A third kind of partnership—a limited partnership—is different from both a general partnership and an LLP. In limited partnerships, there are two types of partners: general and limited. A general partner is in charge of the business’ daily affairs, while the limited partner simply supports it financially. Limited partners can’t be held liable for business debts, as long as they don’t take an active role in the organization’s operations. A general partner, however, could lose their personal assets to cover business debts or legal obligations.

All partners in an LLP may enjoy the advantage of at least some limited liability. LLPs also do not have a hierarchy of general versus limited partners, as in a limited partnership. Instead, partners can mold the leadership and management structure of the LLP to meet their specific needs. Roles and responsibilities among partners are laid out in the partnership agreement.

Key differences between LLP and LLC

Partnerships aren’t the only legal entities available to a group of business partners. Limited liability companies, or LLCs, are another popular option, but there are several important differences between LLPs and LLCs.

Liability

  • How they’re similar: Both LLCs and LLPs protect their owners from personal liability in the case of litigation or business debt.
  • How they’re different: LLPs take liability protection a step further and protect individual partners from liability for the torts (or illegal acts that could lead to a lawsuit) of other partners, employees, or the partnership itself.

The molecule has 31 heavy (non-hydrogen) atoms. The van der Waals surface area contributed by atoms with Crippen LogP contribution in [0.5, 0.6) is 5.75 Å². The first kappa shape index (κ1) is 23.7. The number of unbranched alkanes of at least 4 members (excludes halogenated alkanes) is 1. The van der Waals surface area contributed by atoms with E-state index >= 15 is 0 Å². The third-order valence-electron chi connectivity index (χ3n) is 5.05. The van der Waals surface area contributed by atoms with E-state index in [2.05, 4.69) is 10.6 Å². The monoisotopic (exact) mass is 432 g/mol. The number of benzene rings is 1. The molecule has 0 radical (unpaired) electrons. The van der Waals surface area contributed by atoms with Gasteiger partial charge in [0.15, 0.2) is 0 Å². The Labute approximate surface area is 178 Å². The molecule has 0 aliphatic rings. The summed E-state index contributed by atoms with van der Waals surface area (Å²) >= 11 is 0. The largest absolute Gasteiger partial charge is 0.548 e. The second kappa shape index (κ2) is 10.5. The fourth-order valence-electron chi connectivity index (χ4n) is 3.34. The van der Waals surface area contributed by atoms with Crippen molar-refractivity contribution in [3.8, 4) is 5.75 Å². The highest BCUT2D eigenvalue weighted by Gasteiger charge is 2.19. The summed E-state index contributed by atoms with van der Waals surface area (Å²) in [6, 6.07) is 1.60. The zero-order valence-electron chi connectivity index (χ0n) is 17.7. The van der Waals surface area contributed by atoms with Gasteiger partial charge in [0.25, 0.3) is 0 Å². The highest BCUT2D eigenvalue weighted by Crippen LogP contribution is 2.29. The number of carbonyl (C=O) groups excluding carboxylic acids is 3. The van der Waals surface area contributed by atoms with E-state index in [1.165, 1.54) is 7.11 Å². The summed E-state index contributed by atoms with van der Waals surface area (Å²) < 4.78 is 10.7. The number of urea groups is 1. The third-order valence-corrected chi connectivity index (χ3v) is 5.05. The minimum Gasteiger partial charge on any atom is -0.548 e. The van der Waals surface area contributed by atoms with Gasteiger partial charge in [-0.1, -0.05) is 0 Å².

Ownership and eligibility

  • How they’re similar: LLCs and LLPs are both generally available to groups of people wanting to form a business together. There are no caps on the number of owners (called “members” in an LLC and “partners” in an LLP) in either structure.
  • How they’re different: Rules vary by state about who can create an LLC or an LLP. Some states restrict LLPs to specific professionals, such as lawyers or accountants, who require a license to operate. In some states, such as California, those professionals are not allowed to operate as an LLC. Check with the appropriate state agency, usually the secretary of state, to find out what’s allowed where you operate.

Taxation

  • How they’re similar: Both LLCs and LLPs are considered pass-through entities. For tax purposes, any money earned through the business is considered the owners’ personal income.
  • How they’re different: LLCs can elect to be treated as a corporation—usually an S corporation—to reduce their self-employment tax burden. LLPs don’t have this option. Most state tax agencies also mandate that LLPs report annually to ensure they are up to date on compliance requirements. Annual reporting requirements vary by state but typically include basic information such as the number of partners in your LLP and their names, your business address, and the registered name of the LLP.

Final thoughts

When considering how to structure your new business partnership, here are some questions for you and your business partners to work through via research and potential consultation with an attorney:

  • Are we licensed professionals?
  • What entity types are allowed to provide professional services in our state?
  • What eligibility rules does our state have about LLPs?
  • What individual protections does our state afford partners in an LLP?
  • What annual reporting requirements are in place in our state? Are we equipped to meet them?
  • What insurance policies does our state require us to carry, both individually and as a business, if we organize as an LLP?
  • Do we want pass-through taxation, or do we want to be taxed as a corporation?